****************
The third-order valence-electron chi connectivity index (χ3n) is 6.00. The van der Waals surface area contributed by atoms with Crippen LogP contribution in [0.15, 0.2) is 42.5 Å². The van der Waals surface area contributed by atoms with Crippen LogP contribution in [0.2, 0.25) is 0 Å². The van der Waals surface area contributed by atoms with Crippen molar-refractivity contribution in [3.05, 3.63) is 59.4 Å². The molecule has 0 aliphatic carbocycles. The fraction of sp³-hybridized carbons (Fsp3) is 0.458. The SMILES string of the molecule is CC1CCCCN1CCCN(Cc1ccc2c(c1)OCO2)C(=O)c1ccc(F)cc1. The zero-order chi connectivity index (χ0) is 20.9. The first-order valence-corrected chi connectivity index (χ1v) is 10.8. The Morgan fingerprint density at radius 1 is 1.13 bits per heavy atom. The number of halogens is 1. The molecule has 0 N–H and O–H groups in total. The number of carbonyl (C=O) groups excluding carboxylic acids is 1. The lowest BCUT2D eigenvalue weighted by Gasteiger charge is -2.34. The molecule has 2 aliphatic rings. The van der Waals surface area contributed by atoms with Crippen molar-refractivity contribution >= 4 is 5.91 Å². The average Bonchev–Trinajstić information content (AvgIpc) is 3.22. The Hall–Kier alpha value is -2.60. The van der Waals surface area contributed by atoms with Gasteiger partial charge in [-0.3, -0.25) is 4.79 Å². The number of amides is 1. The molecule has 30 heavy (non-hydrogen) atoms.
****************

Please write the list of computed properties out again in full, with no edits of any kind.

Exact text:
The third-order valence-electron chi connectivity index (χ3n) is 6.00. The van der Waals surface area contributed by atoms with Crippen LogP contribution in [0.15, 0.2) is 42.5 Å². The van der Waals surface area contributed by atoms with Crippen LogP contribution in [0.2, 0.25) is 0 Å². The van der Waals surface area contributed by atoms with Crippen molar-refractivity contribution in [3.05, 3.63) is 59.4 Å². The molecule has 0 aliphatic carbocycles. The fraction of sp³-hybridized carbons (Fsp3) is 0.458. The SMILES string of the molecule is CC1CCCCN1CCCN(Cc1ccc2c(c1)OCO2)C(=O)c1ccc(F)cc1. The zero-order chi connectivity index (χ0) is 20.9. The first-order valence-corrected chi connectivity index (χ1v) is 10.8. The Morgan fingerprint density at radius 1 is 1.13 bits per heavy atom. The number of halogens is 1. The molecule has 0 N–H and O–H groups in total. The number of carbonyl (C=O) groups excluding carboxylic acids is 1. The lowest BCUT2D eigenvalue weighted by Gasteiger charge is -2.34. The molecule has 2 aliphatic rings. The van der Waals surface area contributed by atoms with Crippen molar-refractivity contribution >= 4 is 5.91 Å². The average Bonchev–Trinajstić information content (AvgIpc) is 3.22. The Hall–Kier alpha value is -2.60. The van der Waals surface area contributed by atoms with Gasteiger partial charge in [-0.3, -0.25) is 4.79 Å². The number of amides is 1. The molecule has 30 heavy (non-hydrogen) atoms.